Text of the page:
If you keep missing out on job offers, your credit score could be the problem.

Many employers conduct background checks as a standard part of the hiring process. A recent CareerBuilder survey found that 72 percent of employers run background checks on job applicants.

During a background check, employers look for a criminal record, confirm employment and education information, and check for drug use. And 29 percent of employers who perform background checks also look at credit history.

Can employers reject job candidates because of a credit check? And do you have any rights if you lose out on a job because of bad credit? The answers depend on where you live.

Why do employers conduct credit checks?

Employers use credit checks as another tool to screen job applicants. Hiring managers look for significant debt, a history of nonpayments, or other potentially problematic financial information on an applicant's credit history. When hiring candidates for jobs that involve finances, a credit check provides additional information to employers.

An employment credit check does not list the job applicant's credit score. Instead, it provides information about their borrowing and repayment history, including any bankruptcies, bills in collection, credit card balances, and tax liens.

Supporters of employment credit checks claim the process prevents companies from hiring untrustworthy or irresponsible employees. They claim that high debt levels could increase the chance of financial fraud or theft against the company.

However, critics see a major problem with using credit checks in the hiring process. A Demos study of employment credit checks found that people who were unemployed in the past three years, those with children, and people of color have disproportionately lower credit. By screening out these job applicants, companies may run afoul of discrimination laws. 

The legal side of employment credit checks

In 2020, the House of Representatives passed a bill that would ban credit checks during the hiring process. Sponsored by Rep. Maxine Waters (D-CA), the bill also banned hiring managers from questioning job applicants on their financial past or asking for credit history information.

"An individual's credit history has been shown not to predict their job performance," said Waters. "People who have been unemployed for an extended period of time, and whose credit standing has been damaged because they were unable to pay their bills, cannot secure a new job to end their financial distress because prospective employers conduct credit checks as part of an application process."

But the national ban on employment credit checks failed to pass the Senate. As a result, whether employers can refuse to hire a job candidate because of their credit varies by state.

Currently, 11 states limit employment credit checks. Those include California, Colorado, Connecticut, Delaware, Hawaii, Illinois, Maryland, Nevada, Oregon, Vermont, and Washington.

In addition, some cities have also limited the use of employment credit checks, including New York City and Chicago. 

For example, New York City states that employers cannot run credit checks, ask about credit history, or inquire about debt or student loans during the hiring process. The law also says employers cannot refuse to hire, fire, or refuse to promote someone because of their credit. 

However, there are exceptions to the credit check rules in these states and cities.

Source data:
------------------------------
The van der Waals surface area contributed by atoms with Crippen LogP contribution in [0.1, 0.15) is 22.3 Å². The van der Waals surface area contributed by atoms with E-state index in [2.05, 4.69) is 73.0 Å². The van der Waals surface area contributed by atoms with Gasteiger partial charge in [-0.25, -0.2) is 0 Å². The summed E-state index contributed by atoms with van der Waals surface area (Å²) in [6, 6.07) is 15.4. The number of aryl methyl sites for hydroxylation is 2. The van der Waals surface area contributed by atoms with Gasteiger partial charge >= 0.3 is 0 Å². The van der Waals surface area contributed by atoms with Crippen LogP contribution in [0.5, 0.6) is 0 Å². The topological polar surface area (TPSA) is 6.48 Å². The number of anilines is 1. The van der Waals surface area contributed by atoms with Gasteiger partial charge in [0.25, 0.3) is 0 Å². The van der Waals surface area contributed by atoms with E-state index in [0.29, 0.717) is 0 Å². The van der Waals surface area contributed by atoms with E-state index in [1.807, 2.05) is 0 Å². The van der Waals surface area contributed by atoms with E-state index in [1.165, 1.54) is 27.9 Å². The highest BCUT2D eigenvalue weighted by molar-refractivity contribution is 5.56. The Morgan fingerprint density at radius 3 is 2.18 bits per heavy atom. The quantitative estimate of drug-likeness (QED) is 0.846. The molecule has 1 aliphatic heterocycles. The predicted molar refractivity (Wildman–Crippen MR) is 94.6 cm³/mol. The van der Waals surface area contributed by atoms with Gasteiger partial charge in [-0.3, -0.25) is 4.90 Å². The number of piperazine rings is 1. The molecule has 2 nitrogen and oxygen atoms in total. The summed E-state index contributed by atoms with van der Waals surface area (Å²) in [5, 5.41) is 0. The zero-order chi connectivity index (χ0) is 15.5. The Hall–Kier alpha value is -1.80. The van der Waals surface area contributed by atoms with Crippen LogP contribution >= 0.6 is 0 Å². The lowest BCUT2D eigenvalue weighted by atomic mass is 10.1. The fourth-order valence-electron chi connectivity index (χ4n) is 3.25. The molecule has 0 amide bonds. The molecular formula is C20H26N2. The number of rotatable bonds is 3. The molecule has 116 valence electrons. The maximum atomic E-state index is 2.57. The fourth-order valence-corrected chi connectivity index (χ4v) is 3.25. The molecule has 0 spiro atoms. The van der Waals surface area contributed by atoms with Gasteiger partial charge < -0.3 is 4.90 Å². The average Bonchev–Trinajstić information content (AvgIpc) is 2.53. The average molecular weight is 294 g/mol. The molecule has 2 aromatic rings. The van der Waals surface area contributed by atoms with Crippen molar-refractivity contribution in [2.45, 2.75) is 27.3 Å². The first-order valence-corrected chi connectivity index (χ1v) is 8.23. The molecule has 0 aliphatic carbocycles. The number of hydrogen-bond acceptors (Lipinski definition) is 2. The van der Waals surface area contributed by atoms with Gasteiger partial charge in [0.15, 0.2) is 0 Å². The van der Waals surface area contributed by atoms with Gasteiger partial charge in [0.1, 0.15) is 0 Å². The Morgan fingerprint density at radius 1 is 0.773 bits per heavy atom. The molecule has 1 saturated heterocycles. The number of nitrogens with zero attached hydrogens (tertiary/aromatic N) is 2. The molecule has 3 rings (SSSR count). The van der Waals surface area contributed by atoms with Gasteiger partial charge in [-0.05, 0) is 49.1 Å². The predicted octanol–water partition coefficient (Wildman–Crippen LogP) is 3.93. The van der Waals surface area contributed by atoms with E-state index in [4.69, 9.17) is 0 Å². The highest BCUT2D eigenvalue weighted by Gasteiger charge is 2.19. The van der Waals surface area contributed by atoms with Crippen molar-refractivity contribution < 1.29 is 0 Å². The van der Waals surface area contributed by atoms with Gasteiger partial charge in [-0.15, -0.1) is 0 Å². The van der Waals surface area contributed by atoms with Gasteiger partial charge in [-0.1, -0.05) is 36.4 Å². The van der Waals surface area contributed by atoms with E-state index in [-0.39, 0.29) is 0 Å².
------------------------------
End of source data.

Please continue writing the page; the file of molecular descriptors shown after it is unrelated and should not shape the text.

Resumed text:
When employers can use credit checks

In most states, employers can legally conduct a credit check during the hiring process and use that information in making hiring decisions. 

And even in states and cities that restrict employment credit checks, there are exceptions. For example, financial institutions can use credit reports to evaluate job candidates. Similarly, positions where credit history could relate to professional duties can conduct credit checks.

Employers must notify candidates before rejecting them based on a credit check. The employer must give job applicants a copy of the credit check used in the hiring process and time to respond. Applicants can correct mistakes in the credit report or explain misleading information. The law also gives applicants the right to a free copy of their credit report. 

Steps job candidates can take

In every state, job candidates should protect themselves from being rejected because of their credit.

First, know the laws in your state or local area when applying for jobs. Potential employers cannot conduct a credit check without your permission. Under the Fair Credit Reporting Act, employers must receive written permission from job candidates before conducting a credit check. 

Second, check your credit report regularly so you can see what employers see. Look at more than just your credit score; your complete credit report may reveal erroneous accounts or loans. If you find mistakes on the credit report, you must correct them with the major credit reporting agencies to improve your credit. 

Correcting credit report errors is how Maria Ortiz got a job after two years of rejections. When Ortiz ran her credit report, she found a mortgage on a house she didn't own and tens of thousands of dollars in debt on cars that weren't hers. By contacting the credit bureaus, Ortiz was able to correct the errors and land a job.

Everyone can check their credit report for free each year with the three major credit bureaus by visiting the Annual Credit Report site.

Finally, if a credit check costs you a job, consider reaching out to an employment lawyer in your local area to ask about your options.

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